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J Exp Biol. 2011 Aug 15;214(Pt 16):2649-53. doi: 10.1242/jeb.052985.

High efficiency in human muscle: an anomaly and an opportunity?

Author information

  • 1University of Washington, Seattle, WA 98195-7115, USA. nelsonfe@u.washington.edu

Abstract

Can human muscle be highly efficient in vivo? Animal muscles typically show contraction-coupling efficiencies <50% in vitro but a recent study reports that the human first dorsal interosseous (FDI) muscle of the hand has an efficiency value in vivo of 68%. We examine two key factors that could account for this apparently high efficiency value: (1) transfer of cross-bridge work into mechanical work and (2) the use of elastic energy to do external work. Our analysis supports a high contractile efficiency reflective of nearly complete transfer of muscular to mechanical work with no contribution by recycling of elastic energy to mechanical work. Our survey of reported contraction-coupling efficiency values puts the FDI value higher than typical values found in small animals in vitro but within the range of values for human muscle in vivo. These high efficiency values support recent studies that suggest lower Ca(2+) cycling costs in working contractions and a decline in cost during repeated contractions. In the end, our analysis indicates that the FDI muscle may be exceptional in having an efficiency value on the higher end of that reported for human muscle. Thus, the FDI muscle may be an exception both in contraction-coupling efficiency and in Ca(2+) cycling costs, which makes it an ideal muscle model system offering prime conditions for studying the energetics of muscle contraction in vivo.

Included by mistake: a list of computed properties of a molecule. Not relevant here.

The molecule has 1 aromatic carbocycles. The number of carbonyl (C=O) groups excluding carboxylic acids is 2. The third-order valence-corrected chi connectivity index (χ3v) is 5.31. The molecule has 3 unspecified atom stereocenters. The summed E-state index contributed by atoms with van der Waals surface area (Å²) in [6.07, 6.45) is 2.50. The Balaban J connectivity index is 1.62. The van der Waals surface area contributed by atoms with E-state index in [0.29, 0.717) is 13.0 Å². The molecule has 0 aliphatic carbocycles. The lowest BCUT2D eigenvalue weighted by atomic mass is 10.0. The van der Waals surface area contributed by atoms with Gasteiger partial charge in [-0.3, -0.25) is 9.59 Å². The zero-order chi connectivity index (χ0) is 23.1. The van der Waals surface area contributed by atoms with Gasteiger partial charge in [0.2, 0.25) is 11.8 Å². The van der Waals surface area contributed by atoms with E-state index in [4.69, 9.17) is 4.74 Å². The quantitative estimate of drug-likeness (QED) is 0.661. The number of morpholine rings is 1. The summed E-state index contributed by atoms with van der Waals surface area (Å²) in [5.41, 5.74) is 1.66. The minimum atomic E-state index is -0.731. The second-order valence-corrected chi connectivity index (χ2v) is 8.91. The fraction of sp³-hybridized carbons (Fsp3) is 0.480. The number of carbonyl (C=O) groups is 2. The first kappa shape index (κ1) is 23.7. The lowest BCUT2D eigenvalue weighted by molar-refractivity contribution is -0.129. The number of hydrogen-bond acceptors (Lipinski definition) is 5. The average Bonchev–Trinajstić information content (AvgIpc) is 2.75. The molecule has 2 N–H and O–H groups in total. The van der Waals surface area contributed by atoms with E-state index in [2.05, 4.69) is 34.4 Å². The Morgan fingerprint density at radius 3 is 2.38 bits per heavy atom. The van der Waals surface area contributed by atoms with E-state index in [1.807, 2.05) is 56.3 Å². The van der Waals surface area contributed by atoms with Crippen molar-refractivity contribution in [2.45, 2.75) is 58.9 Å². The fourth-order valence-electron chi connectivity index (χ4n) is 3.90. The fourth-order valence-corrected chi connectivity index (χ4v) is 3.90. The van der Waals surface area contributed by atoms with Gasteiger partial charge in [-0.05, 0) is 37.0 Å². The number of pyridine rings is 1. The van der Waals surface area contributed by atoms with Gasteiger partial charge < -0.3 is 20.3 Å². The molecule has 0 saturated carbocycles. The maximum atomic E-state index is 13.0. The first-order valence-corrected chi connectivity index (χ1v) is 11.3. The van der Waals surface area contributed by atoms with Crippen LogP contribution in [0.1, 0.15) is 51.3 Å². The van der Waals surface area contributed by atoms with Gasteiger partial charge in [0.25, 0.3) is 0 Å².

PMID:
21795559
[PubMed - indexed for MEDLINE]
PMCID:
PMC3144848
Free PMC Article

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